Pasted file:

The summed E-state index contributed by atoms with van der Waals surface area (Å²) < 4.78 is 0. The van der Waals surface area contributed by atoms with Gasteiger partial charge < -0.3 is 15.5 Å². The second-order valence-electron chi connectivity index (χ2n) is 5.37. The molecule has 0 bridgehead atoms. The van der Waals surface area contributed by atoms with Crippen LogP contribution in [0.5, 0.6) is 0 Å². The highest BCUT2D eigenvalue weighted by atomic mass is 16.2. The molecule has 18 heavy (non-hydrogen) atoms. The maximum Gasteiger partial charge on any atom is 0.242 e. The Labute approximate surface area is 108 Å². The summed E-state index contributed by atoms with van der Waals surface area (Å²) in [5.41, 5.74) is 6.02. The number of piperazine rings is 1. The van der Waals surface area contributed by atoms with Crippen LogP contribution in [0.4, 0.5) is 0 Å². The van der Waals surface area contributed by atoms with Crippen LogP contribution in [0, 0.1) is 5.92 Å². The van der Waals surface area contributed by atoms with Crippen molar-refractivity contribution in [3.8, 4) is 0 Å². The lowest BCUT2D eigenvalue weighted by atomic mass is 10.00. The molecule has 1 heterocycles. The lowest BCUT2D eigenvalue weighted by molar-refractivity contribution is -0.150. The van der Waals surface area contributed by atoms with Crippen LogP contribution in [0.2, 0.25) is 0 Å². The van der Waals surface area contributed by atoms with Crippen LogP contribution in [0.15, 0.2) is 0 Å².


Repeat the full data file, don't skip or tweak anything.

The summed E-state index contributed by atoms with van der Waals surface area (Å²) < 4.78 is 0. The van der Waals surface area contributed by atoms with Gasteiger partial charge < -0.3 is 15.5 Å². The second-order valence-electron chi connectivity index (χ2n) is 5.37. The molecule has 0 bridgehead atoms. The van der Waals surface area contributed by atoms with Crippen LogP contribution in [0.5, 0.6) is 0 Å². The highest BCUT2D eigenvalue weighted by atomic mass is 16.2. The molecule has 18 heavy (non-hydrogen) atoms. The maximum Gasteiger partial charge on any atom is 0.242 e. The Labute approximate surface area is 108 Å². The summed E-state index contributed by atoms with van der Waals surface area (Å²) in [5.41, 5.74) is 6.02. The number of piperazine rings is 1. The van der Waals surface area contributed by atoms with Crippen LogP contribution in [0.4, 0.5) is 0 Å². The van der Waals surface area contributed by atoms with Crippen LogP contribution in [0, 0.1) is 5.92 Å². The van der Waals surface area contributed by atoms with Crippen molar-refractivity contribution in [3.8, 4) is 0 Å². The lowest BCUT2D eigenvalue weighted by atomic mass is 10.00. The molecule has 1 heterocycles. The lowest BCUT2D eigenvalue weighted by molar-refractivity contribution is -0.150. The van der Waals surface area contributed by atoms with Crippen LogP contribution in [0.2, 0.25) is 0 Å². The van der Waals surface area contributed by atoms with Crippen LogP contribution in [0.15, 0.2) is 0 Å².